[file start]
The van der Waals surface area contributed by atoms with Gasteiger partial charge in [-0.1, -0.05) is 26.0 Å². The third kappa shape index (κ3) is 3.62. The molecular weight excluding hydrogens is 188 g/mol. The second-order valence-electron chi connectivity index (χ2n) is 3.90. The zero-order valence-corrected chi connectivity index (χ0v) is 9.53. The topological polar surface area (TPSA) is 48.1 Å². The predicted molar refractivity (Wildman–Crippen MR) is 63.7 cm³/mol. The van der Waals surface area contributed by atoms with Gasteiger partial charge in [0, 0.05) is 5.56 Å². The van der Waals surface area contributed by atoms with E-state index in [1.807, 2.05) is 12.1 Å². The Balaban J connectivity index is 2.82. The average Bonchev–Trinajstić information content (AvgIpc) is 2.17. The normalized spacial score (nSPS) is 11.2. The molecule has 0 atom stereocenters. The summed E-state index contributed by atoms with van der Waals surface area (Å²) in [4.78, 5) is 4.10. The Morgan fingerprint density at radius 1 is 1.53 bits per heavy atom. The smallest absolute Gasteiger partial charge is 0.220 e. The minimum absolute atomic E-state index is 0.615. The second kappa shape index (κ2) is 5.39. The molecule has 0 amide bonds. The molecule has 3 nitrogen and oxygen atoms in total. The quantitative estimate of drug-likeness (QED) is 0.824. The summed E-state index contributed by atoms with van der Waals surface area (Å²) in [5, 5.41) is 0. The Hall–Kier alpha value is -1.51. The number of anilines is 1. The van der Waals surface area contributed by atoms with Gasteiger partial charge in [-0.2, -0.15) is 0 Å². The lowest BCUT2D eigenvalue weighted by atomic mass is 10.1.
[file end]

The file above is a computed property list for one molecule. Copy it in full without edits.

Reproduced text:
The van der Waals surface area contributed by atoms with Gasteiger partial charge in [-0.1, -0.05) is 26.0 Å². The third kappa shape index (κ3) is 3.62. The molecular weight excluding hydrogens is 188 g/mol. The second-order valence-electron chi connectivity index (χ2n) is 3.90. The zero-order valence-corrected chi connectivity index (χ0v) is 9.53. The topological polar surface area (TPSA) is 48.1 Å². The predicted molar refractivity (Wildman–Crippen MR) is 63.7 cm³/mol. The van der Waals surface area contributed by atoms with Gasteiger partial charge in [0, 0.05) is 5.56 Å². The van der Waals surface area contributed by atoms with E-state index in [1.807, 2.05) is 12.1 Å². The Balaban J connectivity index is 2.82. The average Bonchev–Trinajstić information content (AvgIpc) is 2.17. The normalized spacial score (nSPS) is 11.2. The molecule has 0 atom stereocenters. The summed E-state index contributed by atoms with van der Waals surface area (Å²) in [4.78, 5) is 4.10. The Morgan fingerprint density at radius 1 is 1.53 bits per heavy atom. The smallest absolute Gasteiger partial charge is 0.220 e. The minimum absolute atomic E-state index is 0.615. The second kappa shape index (κ2) is 5.39. The molecule has 0 amide bonds. The molecule has 3 nitrogen and oxygen atoms in total. The quantitative estimate of drug-likeness (QED) is 0.824. The summed E-state index contributed by atoms with van der Waals surface area (Å²) in [5, 5.41) is 0. The Hall–Kier alpha value is -1.51. The number of anilines is 1. The van der Waals surface area contributed by atoms with Gasteiger partial charge in [-0.2, -0.15) is 0 Å². The lowest BCUT2D eigenvalue weighted by atomic mass is 10.1.